Airline Credit Card Surcharges Are About To Get Cheaper

New credit card fee rules introduced by the Reserve Bank of Australia are set to dramatically reduce the surcharges we pay; particularly when it comes to airlines and other industries that openly take the piss via price gouging. Here are the details.

From September, businesses will no longer be able to charge customers a fixed surcharge fee for credit card transactions under sweeping changes introduced by the RBA. Instead, these charges will be limited to a percentage of the purchase price. Under the new rules, the surcharge amount cannot exceed what merchants pay external providers for accepting credit cards (typically 0.5% to 1.5% of the purchase price). In other words, it must reflect the actual cost to the merchant.

Airline booking surcharges are one of the most prevalent and annoying examples of this practice. From September, you can expect those booking and service fees to largely disappear. (Whether this will mean slightly higher ticket prices remains to be seen.)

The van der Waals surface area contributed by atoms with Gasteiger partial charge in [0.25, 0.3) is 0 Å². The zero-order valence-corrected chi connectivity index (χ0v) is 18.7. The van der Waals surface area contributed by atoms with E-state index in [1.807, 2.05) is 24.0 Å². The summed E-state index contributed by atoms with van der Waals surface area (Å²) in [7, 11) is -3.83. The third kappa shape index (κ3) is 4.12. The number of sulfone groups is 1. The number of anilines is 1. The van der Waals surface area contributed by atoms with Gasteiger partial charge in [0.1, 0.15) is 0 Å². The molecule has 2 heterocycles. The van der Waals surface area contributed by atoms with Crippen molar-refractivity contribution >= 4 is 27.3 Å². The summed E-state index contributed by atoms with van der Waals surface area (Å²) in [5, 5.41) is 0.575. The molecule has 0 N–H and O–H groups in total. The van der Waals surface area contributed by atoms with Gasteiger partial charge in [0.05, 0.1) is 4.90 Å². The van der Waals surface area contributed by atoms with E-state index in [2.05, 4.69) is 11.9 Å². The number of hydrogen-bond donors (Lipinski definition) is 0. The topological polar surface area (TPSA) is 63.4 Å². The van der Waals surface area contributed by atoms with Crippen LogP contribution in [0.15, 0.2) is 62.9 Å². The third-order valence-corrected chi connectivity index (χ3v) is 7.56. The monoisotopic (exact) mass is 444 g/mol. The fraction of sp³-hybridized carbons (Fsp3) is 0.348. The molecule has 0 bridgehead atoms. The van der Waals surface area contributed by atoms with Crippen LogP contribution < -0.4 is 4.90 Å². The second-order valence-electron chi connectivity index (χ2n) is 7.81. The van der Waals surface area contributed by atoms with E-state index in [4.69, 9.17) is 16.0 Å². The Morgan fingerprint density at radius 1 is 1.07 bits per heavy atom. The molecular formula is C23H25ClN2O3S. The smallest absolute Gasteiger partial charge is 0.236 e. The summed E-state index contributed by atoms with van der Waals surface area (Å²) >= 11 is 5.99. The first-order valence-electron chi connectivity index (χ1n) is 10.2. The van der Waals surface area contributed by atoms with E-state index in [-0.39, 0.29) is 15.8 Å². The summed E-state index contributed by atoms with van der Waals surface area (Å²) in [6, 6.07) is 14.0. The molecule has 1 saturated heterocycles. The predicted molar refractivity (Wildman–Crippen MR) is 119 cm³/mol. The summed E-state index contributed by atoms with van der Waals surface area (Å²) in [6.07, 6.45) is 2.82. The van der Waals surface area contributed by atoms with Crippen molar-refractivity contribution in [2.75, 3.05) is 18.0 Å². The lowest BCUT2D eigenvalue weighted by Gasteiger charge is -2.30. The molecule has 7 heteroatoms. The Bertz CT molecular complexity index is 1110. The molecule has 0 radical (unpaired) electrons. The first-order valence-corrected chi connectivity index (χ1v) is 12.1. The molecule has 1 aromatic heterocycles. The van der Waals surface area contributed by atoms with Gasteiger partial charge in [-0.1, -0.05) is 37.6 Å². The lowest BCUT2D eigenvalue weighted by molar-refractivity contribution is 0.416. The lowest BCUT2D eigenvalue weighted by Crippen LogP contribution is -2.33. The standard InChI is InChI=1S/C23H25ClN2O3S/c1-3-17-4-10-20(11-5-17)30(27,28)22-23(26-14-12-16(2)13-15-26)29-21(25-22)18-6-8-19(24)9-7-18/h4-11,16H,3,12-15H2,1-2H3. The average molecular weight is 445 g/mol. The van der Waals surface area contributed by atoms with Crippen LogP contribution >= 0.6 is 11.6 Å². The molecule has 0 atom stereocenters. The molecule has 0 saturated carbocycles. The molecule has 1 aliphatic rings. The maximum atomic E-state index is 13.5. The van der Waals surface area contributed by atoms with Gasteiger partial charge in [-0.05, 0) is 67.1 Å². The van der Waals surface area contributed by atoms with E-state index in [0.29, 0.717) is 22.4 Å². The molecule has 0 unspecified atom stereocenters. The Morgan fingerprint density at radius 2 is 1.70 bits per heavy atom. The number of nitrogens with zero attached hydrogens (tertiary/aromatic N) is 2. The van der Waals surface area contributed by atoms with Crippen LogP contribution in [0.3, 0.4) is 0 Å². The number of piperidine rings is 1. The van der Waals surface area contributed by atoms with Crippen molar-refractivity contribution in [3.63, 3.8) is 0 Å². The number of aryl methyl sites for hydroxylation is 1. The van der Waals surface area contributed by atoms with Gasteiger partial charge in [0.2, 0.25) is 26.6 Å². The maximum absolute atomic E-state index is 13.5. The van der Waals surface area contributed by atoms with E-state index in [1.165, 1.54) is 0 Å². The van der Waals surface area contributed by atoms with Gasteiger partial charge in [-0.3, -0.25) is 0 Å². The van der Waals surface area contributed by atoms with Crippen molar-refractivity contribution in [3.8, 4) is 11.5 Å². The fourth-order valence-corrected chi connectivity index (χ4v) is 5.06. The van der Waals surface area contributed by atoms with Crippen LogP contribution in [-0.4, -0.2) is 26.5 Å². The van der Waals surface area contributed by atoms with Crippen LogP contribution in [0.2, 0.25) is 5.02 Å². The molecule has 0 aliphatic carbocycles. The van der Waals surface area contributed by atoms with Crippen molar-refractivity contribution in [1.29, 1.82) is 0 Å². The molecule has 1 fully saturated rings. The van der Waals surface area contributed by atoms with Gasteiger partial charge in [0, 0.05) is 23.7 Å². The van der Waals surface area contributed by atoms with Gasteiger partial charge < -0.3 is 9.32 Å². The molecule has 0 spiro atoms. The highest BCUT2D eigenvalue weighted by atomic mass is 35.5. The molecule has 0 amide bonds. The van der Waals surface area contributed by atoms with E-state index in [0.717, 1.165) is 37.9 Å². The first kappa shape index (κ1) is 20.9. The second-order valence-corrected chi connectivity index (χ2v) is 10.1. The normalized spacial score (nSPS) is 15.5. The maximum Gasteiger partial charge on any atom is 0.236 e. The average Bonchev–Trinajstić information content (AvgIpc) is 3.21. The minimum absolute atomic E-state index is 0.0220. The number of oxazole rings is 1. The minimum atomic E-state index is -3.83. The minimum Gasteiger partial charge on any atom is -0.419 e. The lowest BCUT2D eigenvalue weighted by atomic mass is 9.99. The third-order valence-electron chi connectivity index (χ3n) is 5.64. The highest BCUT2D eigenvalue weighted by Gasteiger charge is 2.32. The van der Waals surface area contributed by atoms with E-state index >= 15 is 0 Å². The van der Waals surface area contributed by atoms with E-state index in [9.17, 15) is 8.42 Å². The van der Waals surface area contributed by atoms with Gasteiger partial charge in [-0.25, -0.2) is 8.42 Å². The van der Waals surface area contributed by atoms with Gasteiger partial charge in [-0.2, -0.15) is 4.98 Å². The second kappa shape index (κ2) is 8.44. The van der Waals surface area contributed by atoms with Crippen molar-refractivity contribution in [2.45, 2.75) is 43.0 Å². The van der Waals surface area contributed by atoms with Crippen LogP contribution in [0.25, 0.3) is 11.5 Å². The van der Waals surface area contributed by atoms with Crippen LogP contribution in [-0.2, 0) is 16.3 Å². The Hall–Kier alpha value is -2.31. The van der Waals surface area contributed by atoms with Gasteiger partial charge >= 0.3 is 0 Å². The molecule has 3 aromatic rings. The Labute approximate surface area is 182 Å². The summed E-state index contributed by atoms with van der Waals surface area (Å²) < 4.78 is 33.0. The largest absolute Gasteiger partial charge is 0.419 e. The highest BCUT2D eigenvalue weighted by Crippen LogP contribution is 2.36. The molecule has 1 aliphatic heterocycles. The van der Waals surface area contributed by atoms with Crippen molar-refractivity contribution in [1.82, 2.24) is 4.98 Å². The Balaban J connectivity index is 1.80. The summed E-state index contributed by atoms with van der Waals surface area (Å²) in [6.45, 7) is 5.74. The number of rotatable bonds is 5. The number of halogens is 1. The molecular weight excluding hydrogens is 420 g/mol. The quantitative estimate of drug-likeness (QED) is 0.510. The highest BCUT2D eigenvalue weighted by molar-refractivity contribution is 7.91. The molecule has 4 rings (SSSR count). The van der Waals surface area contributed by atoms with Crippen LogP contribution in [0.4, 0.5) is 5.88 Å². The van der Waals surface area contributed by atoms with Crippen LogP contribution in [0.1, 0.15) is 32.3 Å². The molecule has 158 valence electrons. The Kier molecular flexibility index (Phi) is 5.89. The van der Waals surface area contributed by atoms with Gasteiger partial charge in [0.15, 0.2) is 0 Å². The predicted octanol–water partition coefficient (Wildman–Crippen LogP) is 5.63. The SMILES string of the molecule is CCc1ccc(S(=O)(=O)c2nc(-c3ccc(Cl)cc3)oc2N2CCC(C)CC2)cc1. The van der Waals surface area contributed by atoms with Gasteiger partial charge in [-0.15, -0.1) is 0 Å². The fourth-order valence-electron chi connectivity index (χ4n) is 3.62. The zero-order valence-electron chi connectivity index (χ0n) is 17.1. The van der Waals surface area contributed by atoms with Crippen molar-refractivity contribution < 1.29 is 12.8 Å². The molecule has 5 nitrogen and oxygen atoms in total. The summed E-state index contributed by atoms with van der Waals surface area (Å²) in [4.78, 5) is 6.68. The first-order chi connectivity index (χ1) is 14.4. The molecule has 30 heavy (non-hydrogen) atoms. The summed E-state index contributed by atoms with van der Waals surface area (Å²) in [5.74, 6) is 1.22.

The Australian Competition and Consumer Commission (ACCC) will be tasked with enforcing the new rules, so be sure to report obstinate CC gougers to the authority come September 1. (Note: Small businesses have been given an additional year to fall in line, so don't go mental if the corner store guy is still charging $2.)

On the downside, credit card reward schemes will becomes less generous under the changes. The RBA is putting a 0.8% on the fees banks received from credit card companies during transactions. This is expected to affect the generosity of credit card reward schemes due to cheaper interchange fees translating to less revenue for the banks.

[Via ABC]


Comments

    All that will happen is that the merchants will make a new arrangement with the card companies to increase their fees, with some kickback or compensation to the merchants. Then the merchants will be allowed to pass on the increased fee to the customer...if anything, the fees will go up.

    This would be collusion and would subject them both to very large fines when caught.

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